Back on the bridge, Spock is assessing the damages, which are minimal. Uhura reports that sick bay called in with a casualty, Lt Wyatt from the transporter room. Suspicious, Spock calls sick bay. You guys - look! It's Dr M'benge from "A Private Little War" !

M'benga says it's too soon to have info about Wyatt, because Dr Sanchez is still conducting the autopsy. We never see Dr Sanchez, but who cares? Latino doctor, y'all! "Dear POC kids, Study hard so you can become space doctors. Love, Star Trek."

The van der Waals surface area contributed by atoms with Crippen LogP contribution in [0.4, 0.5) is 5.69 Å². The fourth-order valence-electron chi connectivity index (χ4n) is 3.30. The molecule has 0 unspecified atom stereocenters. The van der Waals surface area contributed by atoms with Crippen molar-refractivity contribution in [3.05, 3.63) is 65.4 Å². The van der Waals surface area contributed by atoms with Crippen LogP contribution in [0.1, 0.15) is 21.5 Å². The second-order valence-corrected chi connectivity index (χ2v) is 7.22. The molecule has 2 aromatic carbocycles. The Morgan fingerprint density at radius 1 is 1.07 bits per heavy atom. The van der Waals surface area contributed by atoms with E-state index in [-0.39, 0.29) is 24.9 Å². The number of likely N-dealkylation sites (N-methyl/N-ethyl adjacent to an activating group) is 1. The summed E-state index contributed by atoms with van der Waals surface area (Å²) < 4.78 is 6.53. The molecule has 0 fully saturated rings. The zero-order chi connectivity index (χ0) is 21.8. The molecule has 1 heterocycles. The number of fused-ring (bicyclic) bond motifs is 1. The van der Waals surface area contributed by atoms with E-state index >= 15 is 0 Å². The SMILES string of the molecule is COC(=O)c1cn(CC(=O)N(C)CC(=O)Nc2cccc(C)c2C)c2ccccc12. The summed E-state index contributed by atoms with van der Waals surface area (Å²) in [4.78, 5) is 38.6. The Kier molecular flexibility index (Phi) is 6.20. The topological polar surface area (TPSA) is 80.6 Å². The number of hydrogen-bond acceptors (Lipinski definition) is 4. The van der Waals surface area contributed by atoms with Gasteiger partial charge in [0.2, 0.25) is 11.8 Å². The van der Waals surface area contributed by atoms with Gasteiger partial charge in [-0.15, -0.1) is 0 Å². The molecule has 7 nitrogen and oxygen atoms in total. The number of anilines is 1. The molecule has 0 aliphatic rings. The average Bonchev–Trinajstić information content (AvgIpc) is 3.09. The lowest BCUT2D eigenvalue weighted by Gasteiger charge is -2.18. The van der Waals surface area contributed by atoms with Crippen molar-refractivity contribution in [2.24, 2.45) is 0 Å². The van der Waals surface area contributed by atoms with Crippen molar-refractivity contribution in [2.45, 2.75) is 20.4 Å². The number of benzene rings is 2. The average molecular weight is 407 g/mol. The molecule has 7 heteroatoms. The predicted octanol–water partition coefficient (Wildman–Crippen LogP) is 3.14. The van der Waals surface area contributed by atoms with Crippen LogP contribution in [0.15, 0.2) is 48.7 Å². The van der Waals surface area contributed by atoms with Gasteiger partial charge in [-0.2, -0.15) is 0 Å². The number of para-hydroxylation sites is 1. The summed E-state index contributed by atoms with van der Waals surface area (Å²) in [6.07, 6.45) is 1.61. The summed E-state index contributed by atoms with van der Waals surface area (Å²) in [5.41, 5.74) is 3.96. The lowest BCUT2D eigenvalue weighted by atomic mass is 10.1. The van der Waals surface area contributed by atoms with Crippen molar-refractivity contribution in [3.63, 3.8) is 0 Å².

Spock says to keep him updated, then asks Scotty to check out the transporter. Rahda says the stars are wrong, and guesstimates that they've been pushed 1000 light years away from the planet where they had beamed down. The Vulcan corrects her by saying that it's actually 990.7 light years. Spock and Scotty argue about what might have pushed them so far away. An exploding star is brought up, but dismissed because an explosion like that would have wiped them out. Scotty is excited because this means that they actually have been pushed that far out, and the away team is most likely still alive. Spock tells him to control himself. M'benga calls to say that Sanchez has found that Wyatt died from "cellular disruption," or "his cells exploded from the inside-out." Spock surmises to Scotty that someone must have entered the transporter room after the away team beamed down. He asks Scotty to give him warp eight in returning to the planet. Scotty promises to sit on the engines and nurse them himself, which is a gross mental image. Spock doesn't get the joke, so he replies that such a thing would be undignified.